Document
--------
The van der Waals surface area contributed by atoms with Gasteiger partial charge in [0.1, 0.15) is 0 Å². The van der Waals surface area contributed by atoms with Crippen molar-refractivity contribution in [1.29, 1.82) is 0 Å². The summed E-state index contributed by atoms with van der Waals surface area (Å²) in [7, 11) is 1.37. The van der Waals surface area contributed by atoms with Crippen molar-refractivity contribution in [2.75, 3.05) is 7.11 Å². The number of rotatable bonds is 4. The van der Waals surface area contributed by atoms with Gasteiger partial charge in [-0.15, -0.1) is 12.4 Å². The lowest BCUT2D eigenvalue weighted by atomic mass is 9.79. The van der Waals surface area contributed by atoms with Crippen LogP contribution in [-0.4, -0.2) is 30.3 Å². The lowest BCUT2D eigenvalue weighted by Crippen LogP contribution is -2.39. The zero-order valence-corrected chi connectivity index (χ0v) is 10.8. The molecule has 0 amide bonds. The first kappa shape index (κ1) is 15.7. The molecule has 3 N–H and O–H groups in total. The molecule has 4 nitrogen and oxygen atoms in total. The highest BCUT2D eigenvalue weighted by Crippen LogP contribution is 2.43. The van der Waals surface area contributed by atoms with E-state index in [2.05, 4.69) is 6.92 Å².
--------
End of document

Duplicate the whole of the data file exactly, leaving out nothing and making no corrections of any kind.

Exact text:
The van der Waals surface area contributed by atoms with Gasteiger partial charge in [0.1, 0.15) is 0 Å². The van der Waals surface area contributed by atoms with Crippen molar-refractivity contribution in [1.29, 1.82) is 0 Å². The summed E-state index contributed by atoms with van der Waals surface area (Å²) in [7, 11) is 1.37. The van der Waals surface area contributed by atoms with Crippen molar-refractivity contribution in [2.75, 3.05) is 7.11 Å². The number of rotatable bonds is 4. The van der Waals surface area contributed by atoms with Gasteiger partial charge in [-0.15, -0.1) is 12.4 Å². The lowest BCUT2D eigenvalue weighted by atomic mass is 9.79. The van der Waals surface area contributed by atoms with Crippen LogP contribution in [-0.4, -0.2) is 30.3 Å². The lowest BCUT2D eigenvalue weighted by Crippen LogP contribution is -2.39. The zero-order valence-corrected chi connectivity index (χ0v) is 10.8. The molecule has 0 amide bonds. The first kappa shape index (κ1) is 15.7. The molecule has 3 N–H and O–H groups in total. The molecule has 4 nitrogen and oxygen atoms in total. The highest BCUT2D eigenvalue weighted by Crippen LogP contribution is 2.43. The van der Waals surface area contributed by atoms with E-state index in [2.05, 4.69) is 6.92 Å².